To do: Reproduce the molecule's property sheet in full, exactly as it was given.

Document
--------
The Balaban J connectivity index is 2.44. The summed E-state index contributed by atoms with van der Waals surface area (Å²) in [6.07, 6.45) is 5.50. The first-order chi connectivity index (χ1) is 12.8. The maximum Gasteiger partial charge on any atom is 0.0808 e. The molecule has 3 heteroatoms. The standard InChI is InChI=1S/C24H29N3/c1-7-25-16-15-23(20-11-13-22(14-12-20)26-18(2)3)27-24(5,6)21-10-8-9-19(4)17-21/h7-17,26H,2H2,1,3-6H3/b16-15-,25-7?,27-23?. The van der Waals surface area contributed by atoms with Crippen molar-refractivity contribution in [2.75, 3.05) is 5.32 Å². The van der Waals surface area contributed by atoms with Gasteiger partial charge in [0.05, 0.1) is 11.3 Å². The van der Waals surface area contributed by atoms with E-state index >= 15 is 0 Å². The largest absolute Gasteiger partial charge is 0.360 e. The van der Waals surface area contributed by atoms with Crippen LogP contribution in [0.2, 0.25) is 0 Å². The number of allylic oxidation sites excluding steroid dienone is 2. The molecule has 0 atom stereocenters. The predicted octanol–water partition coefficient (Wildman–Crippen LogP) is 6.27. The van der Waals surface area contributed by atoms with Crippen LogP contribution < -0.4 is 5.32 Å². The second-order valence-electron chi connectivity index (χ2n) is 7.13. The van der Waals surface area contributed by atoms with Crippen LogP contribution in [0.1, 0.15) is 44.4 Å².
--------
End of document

The Balaban J connectivity index is 2.44. The summed E-state index contributed by atoms with van der Waals surface area (Å²) in [6.07, 6.45) is 5.50. The first-order chi connectivity index (χ1) is 12.8. The maximum Gasteiger partial charge on any atom is 0.0808 e. The molecule has 3 heteroatoms. The standard InChI is InChI=1S/C24H29N3/c1-7-25-16-15-23(20-11-13-22(14-12-20)26-18(2)3)27-24(5,6)21-10-8-9-19(4)17-21/h7-17,26H,2H2,1,3-6H3/b16-15-,25-7?,27-23?. The van der Waals surface area contributed by atoms with Crippen molar-refractivity contribution in [2.75, 3.05) is 5.32 Å². The van der Waals surface area contributed by atoms with Gasteiger partial charge in [0.05, 0.1) is 11.3 Å². The van der Waals surface area contributed by atoms with E-state index >= 15 is 0 Å². The largest absolute Gasteiger partial charge is 0.360 e. The van der Waals surface area contributed by atoms with Crippen LogP contribution in [0.2, 0.25) is 0 Å². The number of allylic oxidation sites excluding steroid dienone is 2. The molecule has 0 atom stereocenters. The predicted octanol–water partition coefficient (Wildman–Crippen LogP) is 6.27. The van der Waals surface area contributed by atoms with Crippen LogP contribution < -0.4 is 5.32 Å². The second-order valence-electron chi connectivity index (χ2n) is 7.13. The van der Waals surface area contributed by atoms with Crippen LogP contribution in [0.1, 0.15) is 44.4 Å².